The Planning and Compulsory Purchase Act 2004, which supplements the 1990 and 1991 Acts, places sustainable development at the heart of the planning system. Implementation of the Act is guided by Planning Policy Statements (PPSs) covering a range of issues. Those of particular relevance to this study are:
- PPS1 Delivering Sustainable Development
- PPS1 Planning and Climate Change - Supplement to Planning Policy Statement 1
- PPS11 Regional Spatial Strategies
- PPS12 Local Spatial Planning
- PPS22 Renewable Energy
The Planning Act 2008 established a single development consent regime and a new planning process for nationally significant infrastructure projects. It created a new independent Infrastructure Planning Commission (IPC), which will be able to independently grant permission for nationally significant infrastructure projects and energy schemes, such as the construction or extension of power stations of over 50MW and the installation of electricity lines above ground.
The Planning Act 2008 also introduced the enabling legislation for the Community Infrastructure Levy (CIL) which will empower local authorities to levy a charge on development to support infrastructure development. Section 205(2) of the Act details that the overall purpose of the CIL will be to ensure that costs incurred in providing infrastructure to support the development of an area can be funded (wholly or partly) by owners or developers of land. According to the Act, the CIL may only be used to pay for infrastructure.
The definition of infrastructure for this purpose is broad, to allow local authorities flexibility to account for local needs. In the context of the Climate Change PPS, it could include district heat networks or other energy supply infrastructure. CIL funds may be pooled across local authority areas to provide sub-regional infrastructure, provided that it supports development in the area. Local authorities will not be required to introduce the CIL; however, where it is introduced, it will be a mandatory charge. The levy will be calculated using formulae based on the size and character of a development.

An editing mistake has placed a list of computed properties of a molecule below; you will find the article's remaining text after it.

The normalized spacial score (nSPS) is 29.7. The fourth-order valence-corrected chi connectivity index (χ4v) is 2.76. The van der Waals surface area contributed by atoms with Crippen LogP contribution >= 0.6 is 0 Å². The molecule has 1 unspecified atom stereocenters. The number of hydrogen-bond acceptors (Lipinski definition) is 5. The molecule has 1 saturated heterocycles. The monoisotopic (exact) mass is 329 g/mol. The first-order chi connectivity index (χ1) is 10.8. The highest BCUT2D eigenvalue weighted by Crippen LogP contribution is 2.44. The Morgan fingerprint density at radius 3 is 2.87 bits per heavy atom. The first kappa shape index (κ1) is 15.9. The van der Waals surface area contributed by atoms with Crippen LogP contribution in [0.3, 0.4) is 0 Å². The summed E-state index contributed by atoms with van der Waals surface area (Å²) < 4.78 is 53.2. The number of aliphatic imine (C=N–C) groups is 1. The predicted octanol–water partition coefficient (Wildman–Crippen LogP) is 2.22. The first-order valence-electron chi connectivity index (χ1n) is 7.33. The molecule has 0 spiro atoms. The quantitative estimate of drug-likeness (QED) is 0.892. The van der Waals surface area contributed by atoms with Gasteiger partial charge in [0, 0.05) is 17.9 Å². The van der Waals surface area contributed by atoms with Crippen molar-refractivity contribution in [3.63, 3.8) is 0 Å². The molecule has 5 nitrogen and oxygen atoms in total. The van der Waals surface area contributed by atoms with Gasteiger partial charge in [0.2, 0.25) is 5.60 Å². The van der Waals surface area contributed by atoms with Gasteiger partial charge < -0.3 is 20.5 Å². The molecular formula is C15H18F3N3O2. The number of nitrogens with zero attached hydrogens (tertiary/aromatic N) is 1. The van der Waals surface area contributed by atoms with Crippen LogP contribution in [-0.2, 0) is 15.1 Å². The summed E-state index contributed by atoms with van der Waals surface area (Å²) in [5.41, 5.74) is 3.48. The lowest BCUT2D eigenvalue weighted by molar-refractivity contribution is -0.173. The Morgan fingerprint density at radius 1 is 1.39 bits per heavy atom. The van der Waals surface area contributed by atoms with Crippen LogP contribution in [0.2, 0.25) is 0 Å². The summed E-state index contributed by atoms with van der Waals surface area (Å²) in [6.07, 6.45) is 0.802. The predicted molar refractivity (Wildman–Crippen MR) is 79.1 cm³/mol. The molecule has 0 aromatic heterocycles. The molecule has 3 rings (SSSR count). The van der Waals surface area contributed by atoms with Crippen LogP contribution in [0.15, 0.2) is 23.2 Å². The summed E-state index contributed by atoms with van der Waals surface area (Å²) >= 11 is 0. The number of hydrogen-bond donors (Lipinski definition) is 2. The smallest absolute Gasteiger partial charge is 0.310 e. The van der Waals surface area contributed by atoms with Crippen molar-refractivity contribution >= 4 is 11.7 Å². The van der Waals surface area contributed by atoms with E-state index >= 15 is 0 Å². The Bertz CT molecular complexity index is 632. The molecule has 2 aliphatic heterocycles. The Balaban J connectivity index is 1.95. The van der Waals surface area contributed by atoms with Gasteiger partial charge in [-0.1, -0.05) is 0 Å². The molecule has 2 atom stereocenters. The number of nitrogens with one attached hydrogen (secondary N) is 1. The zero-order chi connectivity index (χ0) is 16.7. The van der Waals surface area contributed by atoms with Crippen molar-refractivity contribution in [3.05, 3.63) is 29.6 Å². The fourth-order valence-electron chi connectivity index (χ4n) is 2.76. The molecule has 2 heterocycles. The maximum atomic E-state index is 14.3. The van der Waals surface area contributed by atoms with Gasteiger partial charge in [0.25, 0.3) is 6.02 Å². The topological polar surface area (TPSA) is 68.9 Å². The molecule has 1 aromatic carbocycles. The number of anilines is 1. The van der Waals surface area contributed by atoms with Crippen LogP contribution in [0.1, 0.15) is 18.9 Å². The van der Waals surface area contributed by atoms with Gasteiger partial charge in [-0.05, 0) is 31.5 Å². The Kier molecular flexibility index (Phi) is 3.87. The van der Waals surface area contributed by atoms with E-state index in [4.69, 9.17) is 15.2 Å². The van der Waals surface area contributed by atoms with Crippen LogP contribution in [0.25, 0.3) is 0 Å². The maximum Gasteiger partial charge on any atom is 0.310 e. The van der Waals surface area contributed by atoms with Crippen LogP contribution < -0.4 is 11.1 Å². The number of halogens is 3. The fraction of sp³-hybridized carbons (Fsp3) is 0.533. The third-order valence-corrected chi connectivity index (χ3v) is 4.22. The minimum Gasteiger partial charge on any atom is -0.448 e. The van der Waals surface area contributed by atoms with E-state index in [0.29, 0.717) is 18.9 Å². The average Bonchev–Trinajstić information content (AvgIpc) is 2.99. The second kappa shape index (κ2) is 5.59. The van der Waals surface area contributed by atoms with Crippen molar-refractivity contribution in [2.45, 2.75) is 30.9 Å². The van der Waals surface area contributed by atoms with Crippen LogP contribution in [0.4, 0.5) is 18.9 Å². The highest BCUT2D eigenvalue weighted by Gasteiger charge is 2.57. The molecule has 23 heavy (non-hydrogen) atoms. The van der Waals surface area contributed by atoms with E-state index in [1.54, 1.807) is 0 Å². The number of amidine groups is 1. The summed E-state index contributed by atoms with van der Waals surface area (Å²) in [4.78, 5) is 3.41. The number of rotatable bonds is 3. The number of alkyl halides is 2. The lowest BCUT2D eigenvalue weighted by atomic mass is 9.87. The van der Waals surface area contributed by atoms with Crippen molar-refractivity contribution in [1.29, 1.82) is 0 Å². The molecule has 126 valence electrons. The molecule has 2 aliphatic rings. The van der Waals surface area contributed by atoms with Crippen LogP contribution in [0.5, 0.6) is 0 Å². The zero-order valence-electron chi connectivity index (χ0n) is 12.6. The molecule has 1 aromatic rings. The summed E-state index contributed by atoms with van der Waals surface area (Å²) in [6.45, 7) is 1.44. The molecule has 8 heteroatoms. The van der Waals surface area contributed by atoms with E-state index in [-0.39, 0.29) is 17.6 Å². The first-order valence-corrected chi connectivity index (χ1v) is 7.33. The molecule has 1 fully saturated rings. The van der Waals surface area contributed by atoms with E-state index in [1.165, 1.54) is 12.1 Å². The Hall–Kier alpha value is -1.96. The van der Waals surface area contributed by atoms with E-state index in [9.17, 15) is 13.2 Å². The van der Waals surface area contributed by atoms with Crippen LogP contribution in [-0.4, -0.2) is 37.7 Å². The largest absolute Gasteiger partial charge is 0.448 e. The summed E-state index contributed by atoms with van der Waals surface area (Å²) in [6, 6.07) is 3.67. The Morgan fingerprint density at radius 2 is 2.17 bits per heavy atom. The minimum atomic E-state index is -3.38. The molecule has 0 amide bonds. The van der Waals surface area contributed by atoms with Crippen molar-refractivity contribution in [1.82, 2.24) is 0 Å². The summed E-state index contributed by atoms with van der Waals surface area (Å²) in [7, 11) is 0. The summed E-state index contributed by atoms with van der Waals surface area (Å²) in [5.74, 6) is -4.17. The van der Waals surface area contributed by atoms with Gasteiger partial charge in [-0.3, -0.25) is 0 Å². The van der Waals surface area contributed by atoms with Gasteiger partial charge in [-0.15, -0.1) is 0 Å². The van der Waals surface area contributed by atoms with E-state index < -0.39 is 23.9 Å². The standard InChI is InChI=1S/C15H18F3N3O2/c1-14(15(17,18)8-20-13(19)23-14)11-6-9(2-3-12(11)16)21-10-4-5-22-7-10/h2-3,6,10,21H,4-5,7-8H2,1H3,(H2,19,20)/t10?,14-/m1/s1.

This Act, originally a private member’s bill, allows local authorities in England and Wales to impose reasonable requirements on new development to generate a proportion of its energy from local renewable and low carbon sources of energy. It also enables local authorities to set energy efficiency requirements for new development. This doesn’t add to what the Climate Change PPS allows local authorities to do, but it does provide a legal basis for such approaches.
The Well-being Power, introduced in 2000, enables local authorities in England and Wales to “do anything they consider likely to promote the economic, social and environmental well-being of their area unless explicitly prohibited elsewhere in legislation.” This provides the basis for a local authority to take a broad range of actions to achieve climate change policy objectives, such as:
- Setting up companies, contracts, joint ventures and trusts, and take shares in such ventures;
- Agreeing lower land receipts from developers in return for improved energy standards;
- Taking climate change impacts into account in their own procurement decisions;
- Undertaking initiatives such as affordable-warmth programmes and campaigns aimed at influencing behaviour.
Linked to this, the Local Government Act (2003) enables local authorities to use prudential borrowing to fund capital investment in fixed assets - allowing them to be more innovative in the services and facilities they offer. In relation to the Climate Change PPS, it could be used for example to fund community energy infrastructure or energy efficiency improvements to the existing building stock.